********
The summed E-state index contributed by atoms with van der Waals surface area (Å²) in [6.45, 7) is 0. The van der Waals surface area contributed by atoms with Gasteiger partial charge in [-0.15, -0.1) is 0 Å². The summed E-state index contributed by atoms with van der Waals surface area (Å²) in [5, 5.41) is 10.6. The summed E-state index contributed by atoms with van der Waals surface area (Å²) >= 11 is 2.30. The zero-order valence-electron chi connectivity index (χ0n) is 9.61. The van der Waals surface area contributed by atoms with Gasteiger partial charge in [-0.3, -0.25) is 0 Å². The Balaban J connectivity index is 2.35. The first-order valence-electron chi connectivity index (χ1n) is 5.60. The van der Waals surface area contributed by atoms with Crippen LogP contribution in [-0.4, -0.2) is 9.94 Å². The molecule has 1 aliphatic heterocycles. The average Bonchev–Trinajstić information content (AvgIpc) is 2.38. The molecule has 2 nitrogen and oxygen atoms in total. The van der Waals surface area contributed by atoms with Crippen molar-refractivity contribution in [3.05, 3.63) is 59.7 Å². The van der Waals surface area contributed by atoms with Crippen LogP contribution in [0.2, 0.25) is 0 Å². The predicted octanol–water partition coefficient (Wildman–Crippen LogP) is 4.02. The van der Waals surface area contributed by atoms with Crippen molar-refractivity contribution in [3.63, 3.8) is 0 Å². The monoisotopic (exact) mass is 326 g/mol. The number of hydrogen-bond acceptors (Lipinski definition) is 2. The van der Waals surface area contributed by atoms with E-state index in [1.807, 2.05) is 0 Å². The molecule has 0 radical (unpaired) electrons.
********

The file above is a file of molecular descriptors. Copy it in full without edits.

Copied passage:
The summed E-state index contributed by atoms with van der Waals surface area (Å²) in [6.45, 7) is 0. The van der Waals surface area contributed by atoms with Gasteiger partial charge in [-0.15, -0.1) is 0 Å². The summed E-state index contributed by atoms with van der Waals surface area (Å²) in [5, 5.41) is 10.6. The summed E-state index contributed by atoms with van der Waals surface area (Å²) >= 11 is 2.30. The zero-order valence-electron chi connectivity index (χ0n) is 9.61. The van der Waals surface area contributed by atoms with Gasteiger partial charge in [-0.3, -0.25) is 0 Å². The Balaban J connectivity index is 2.35. The first-order valence-electron chi connectivity index (χ1n) is 5.60. The van der Waals surface area contributed by atoms with Crippen LogP contribution in [-0.4, -0.2) is 9.94 Å². The molecule has 1 aliphatic heterocycles. The average Bonchev–Trinajstić information content (AvgIpc) is 2.38. The molecule has 2 nitrogen and oxygen atoms in total. The van der Waals surface area contributed by atoms with Crippen molar-refractivity contribution in [3.05, 3.63) is 59.7 Å². The van der Waals surface area contributed by atoms with Crippen LogP contribution in [0.2, 0.25) is 0 Å². The predicted octanol–water partition coefficient (Wildman–Crippen LogP) is 4.02. The van der Waals surface area contributed by atoms with Crippen molar-refractivity contribution in [3.63, 3.8) is 0 Å². The monoisotopic (exact) mass is 326 g/mol. The number of hydrogen-bond acceptors (Lipinski definition) is 2. The van der Waals surface area contributed by atoms with E-state index in [1.807, 2.05) is 0 Å². The molecule has 0 radical (unpaired) electrons.